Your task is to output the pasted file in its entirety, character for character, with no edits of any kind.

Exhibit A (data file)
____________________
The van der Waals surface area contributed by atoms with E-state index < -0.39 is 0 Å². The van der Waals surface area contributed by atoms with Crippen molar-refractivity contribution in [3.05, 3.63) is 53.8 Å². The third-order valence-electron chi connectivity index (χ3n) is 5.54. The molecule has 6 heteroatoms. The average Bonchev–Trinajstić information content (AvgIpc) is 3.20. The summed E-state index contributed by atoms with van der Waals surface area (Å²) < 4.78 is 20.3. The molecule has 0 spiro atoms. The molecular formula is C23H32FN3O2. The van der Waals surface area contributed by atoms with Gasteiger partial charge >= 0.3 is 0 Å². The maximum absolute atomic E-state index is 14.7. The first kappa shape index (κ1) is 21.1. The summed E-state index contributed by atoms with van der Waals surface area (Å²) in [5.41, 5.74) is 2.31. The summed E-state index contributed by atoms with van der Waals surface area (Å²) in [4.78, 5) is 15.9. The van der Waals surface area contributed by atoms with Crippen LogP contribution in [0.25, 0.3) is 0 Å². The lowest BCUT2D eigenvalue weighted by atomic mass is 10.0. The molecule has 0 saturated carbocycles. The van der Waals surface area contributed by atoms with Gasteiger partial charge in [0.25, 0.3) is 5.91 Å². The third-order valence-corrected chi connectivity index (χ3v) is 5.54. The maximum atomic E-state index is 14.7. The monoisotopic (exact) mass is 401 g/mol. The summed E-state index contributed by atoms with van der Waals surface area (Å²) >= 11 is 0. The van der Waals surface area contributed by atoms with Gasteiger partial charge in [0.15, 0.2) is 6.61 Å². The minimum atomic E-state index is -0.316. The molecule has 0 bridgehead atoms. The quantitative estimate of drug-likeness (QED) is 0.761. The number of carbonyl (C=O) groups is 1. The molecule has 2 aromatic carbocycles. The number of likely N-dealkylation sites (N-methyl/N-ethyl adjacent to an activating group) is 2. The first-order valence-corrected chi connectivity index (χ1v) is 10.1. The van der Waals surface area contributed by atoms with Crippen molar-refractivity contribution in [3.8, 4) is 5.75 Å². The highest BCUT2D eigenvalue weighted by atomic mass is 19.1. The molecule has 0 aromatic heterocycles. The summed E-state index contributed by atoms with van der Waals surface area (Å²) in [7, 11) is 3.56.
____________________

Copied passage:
The van der Waals surface area contributed by atoms with E-state index < -0.39 is 0 Å². The van der Waals surface area contributed by atoms with Crippen molar-refractivity contribution in [3.05, 3.63) is 53.8 Å². The third-order valence-electron chi connectivity index (χ3n) is 5.54. The molecule has 6 heteroatoms. The average Bonchev–Trinajstić information content (AvgIpc) is 3.20. The summed E-state index contributed by atoms with van der Waals surface area (Å²) < 4.78 is 20.3. The molecule has 0 spiro atoms. The molecular formula is C23H32FN3O2. The van der Waals surface area contributed by atoms with Gasteiger partial charge >= 0.3 is 0 Å². The maximum absolute atomic E-state index is 14.7. The first kappa shape index (κ1) is 21.1. The summed E-state index contributed by atoms with van der Waals surface area (Å²) in [5.41, 5.74) is 2.31. The summed E-state index contributed by atoms with van der Waals surface area (Å²) in [4.78, 5) is 15.9. The van der Waals surface area contributed by atoms with Crippen LogP contribution in [0.25, 0.3) is 0 Å². The lowest BCUT2D eigenvalue weighted by atomic mass is 10.0. The molecule has 0 saturated carbocycles. The van der Waals surface area contributed by atoms with Gasteiger partial charge in [0.25, 0.3) is 5.91 Å². The third-order valence-corrected chi connectivity index (χ3v) is 5.54. The maximum atomic E-state index is 14.7. The monoisotopic (exact) mass is 401 g/mol. The summed E-state index contributed by atoms with van der Waals surface area (Å²) >= 11 is 0. The van der Waals surface area contributed by atoms with Gasteiger partial charge in [0.15, 0.2) is 6.61 Å². The minimum atomic E-state index is -0.316. The molecule has 0 bridgehead atoms. The quantitative estimate of drug-likeness (QED) is 0.761. The number of carbonyl (C=O) groups is 1. The molecule has 2 aromatic carbocycles. The number of likely N-dealkylation sites (N-methyl/N-ethyl adjacent to an activating group) is 2. The first-order valence-corrected chi connectivity index (χ1v) is 10.1. The van der Waals surface area contributed by atoms with Crippen molar-refractivity contribution in [3.8, 4) is 5.75 Å². The highest BCUT2D eigenvalue weighted by atomic mass is 19.1. The molecule has 0 aromatic heterocycles. The summed E-state index contributed by atoms with van der Waals surface area (Å²) in [7, 11) is 3.56.